Figure out which path you want to go lighting gear wise.
    Cheapest would be dumb manual heritage speedlights on optical slaves, maybe even bought used. - they require chimping trial and error maybe even flash metering but can get most jobs done if you have time.
    I haven't tried E-TTL solutions seriously. -They work for the occasional shot with a mid range flash in an umbrella triggered by the camera's built in one, or manually pointed towards the ceiling, triggered the same way. In my Pentax system I have to adjust exposure compensation in each ETTL slave individually.
    If you are hauling lightstands and softboxes, why not get monolights instead of speedlights? - maintaining a bunch of (spare) batteries for speedlights sucks. - I mean; yes, you can charge 4 AAs within 2 hours but your 3 flashes need 12 of them and backup, so you are down to buying 3 chargers. And you need some of the smarter ones to weed out faulty individual cells...
    3 of your Speedlights + a Canon ST-E3-RT trigger unit (no clue if you need one or if your camera has something built in - read it's manual?) are already 1000Euro/$; no batteries chargers lightstands and modifiers included yet! - I see 1k5 Euro/$ spent without shopping like crazy.
     
  5. AJG

    AJG

    If you're going to be working indoors you will have access to power which makes AC strobes a better choice for many subjects. Two big benefits: modeling lights which can help you visualize your lighting effects and a lot more power to enable stopping down when you need depth of field and need to use base ISO for maximum quality. This will necessitate heavier light stands and a flash meter for best results, but the pictures can be much better when you learn how to use the equipment, and the cost won't be a lot more than getting dedicated battery powered flashes. The trade off will be more weight, power and versatility in reflector choice versus lighter weight and lower power. Your choice...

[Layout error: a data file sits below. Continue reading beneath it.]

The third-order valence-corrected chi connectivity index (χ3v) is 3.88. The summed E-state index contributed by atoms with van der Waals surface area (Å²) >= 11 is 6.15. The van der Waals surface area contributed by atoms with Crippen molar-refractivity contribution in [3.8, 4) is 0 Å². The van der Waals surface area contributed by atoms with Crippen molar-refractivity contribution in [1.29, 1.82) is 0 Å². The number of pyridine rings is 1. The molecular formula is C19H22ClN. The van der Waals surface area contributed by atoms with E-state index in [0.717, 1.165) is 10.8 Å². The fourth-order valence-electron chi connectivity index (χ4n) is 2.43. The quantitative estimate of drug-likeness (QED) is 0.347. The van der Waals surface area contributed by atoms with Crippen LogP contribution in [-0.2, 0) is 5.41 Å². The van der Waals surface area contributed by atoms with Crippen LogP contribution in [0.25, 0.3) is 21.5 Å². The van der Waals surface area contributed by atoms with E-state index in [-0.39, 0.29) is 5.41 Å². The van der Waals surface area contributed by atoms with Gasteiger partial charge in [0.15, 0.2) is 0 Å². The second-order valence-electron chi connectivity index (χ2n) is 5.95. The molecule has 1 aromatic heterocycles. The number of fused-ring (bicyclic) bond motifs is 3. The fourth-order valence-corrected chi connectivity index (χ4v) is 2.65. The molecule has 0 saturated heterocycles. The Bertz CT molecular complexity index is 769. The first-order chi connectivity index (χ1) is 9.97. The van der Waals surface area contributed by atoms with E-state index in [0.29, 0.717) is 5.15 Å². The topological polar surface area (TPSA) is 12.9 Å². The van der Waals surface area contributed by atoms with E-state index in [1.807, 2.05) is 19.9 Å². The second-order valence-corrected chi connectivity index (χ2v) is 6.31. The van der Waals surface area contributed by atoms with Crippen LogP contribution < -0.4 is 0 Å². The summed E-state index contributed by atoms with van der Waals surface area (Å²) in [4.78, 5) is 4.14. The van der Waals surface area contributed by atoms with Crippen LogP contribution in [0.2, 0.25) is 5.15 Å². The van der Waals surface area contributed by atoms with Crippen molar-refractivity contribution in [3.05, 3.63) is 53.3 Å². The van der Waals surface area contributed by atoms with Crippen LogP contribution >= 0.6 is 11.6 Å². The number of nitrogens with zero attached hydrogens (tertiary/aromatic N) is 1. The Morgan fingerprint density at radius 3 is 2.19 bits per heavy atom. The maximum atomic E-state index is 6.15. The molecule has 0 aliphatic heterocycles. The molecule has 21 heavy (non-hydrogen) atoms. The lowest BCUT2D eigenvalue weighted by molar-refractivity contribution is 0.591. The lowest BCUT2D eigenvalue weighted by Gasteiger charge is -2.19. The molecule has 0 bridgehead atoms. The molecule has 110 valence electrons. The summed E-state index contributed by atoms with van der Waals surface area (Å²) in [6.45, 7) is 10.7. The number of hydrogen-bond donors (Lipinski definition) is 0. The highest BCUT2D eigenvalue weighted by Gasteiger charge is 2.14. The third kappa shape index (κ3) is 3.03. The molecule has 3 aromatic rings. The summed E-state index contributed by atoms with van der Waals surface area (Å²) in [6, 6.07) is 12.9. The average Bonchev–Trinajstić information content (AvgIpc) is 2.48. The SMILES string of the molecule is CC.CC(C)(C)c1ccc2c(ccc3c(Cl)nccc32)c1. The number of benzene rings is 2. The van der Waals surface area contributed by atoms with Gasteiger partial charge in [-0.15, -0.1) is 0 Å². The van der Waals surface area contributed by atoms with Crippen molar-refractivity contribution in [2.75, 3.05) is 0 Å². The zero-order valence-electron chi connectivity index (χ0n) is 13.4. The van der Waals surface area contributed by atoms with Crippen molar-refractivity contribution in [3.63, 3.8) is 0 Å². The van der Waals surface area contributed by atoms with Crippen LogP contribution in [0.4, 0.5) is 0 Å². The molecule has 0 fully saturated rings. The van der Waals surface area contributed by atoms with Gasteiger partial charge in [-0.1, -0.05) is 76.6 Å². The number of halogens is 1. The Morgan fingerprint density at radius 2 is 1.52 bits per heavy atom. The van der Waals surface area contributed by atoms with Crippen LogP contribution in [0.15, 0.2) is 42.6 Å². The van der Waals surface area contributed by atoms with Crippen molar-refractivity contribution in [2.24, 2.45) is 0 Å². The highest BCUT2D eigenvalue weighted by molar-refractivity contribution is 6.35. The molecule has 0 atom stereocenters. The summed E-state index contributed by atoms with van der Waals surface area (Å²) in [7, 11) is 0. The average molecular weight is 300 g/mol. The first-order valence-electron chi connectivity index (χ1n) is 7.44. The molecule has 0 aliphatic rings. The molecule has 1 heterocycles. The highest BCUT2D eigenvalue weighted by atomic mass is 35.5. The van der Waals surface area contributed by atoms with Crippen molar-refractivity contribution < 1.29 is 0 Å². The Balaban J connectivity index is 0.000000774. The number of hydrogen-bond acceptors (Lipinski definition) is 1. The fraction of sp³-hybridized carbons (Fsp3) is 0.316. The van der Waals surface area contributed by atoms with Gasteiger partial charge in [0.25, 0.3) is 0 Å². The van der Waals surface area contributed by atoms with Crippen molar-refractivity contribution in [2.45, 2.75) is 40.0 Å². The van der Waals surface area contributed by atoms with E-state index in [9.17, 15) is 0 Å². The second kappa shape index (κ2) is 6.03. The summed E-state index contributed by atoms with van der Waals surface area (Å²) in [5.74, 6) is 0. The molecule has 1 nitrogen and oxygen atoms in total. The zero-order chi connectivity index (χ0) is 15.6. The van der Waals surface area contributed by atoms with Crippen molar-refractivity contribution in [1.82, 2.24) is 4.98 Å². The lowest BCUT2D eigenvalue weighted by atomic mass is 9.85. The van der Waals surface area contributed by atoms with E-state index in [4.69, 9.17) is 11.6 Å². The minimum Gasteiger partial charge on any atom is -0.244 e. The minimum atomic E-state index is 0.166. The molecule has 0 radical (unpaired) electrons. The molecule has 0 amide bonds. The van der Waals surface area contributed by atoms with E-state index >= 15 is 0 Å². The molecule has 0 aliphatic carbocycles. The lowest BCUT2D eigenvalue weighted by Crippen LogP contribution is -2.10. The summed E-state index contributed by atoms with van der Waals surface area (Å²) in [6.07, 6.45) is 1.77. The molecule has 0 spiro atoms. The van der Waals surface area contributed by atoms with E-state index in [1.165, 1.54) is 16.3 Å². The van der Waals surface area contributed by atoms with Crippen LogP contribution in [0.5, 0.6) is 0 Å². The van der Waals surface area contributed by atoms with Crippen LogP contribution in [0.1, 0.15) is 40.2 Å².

6. "Im tyring to take some indoor 'in-use' product shots."​
    Alissa, not many people use speed lights for this type of professional photography, except perhaps those trying to sell speed-lights. : -)

    Andrew Gillis' post above tells you why.

    So, it depends on how serious you are about doing such work, how often, and if you will continue with it and/or expand such assignments.

    Also, sometimes it helps if you reference the type of images you make, or provide a link to some shots that show what you would like to do. Is is much easier to recommend solutions with such provided information.

    - Marc
     
  7. All very helpful.
    Yes, shoots in garages or living room-sized space with occasional outdoor scenes. When I said "indoor 'in-use' product shots", I may have been better off saying lifestyle images with models; focusing less on the products and more on the lifestyle. These shoots being maybe once a month probably within a 50 mile radius from me.
     
  8. +1 on reading the 'Strobist' blog.
    It is a very good start for using shoe strobes for most work.
    While some people use the proprietary TTL system strobes from Canon and Nikon, there are a LOT of people (including me) using older strobes with good effect.
    If you are in a controlled environment (no one else firing off flashes), I use optical slaves to trigger the remote strobes. I find them more reliable than the less expensive RF slaves.
    The strobist recommends an umbrella, because it is a lot more portable and a lot less expensive than a soft box. A soft box can be a pain to assemble and disassemble, so it is more suited for studio work than on site/location work. But with an umbrella, you do not have the control that you do with a soft box.
     
  9. The best advice I received from George Simmons my professor from UCLA learn how to shoot with light first. Also look at some YouTube videos on off camera flashes. Trust me it helps. High Fashion Photographer Dino Mosley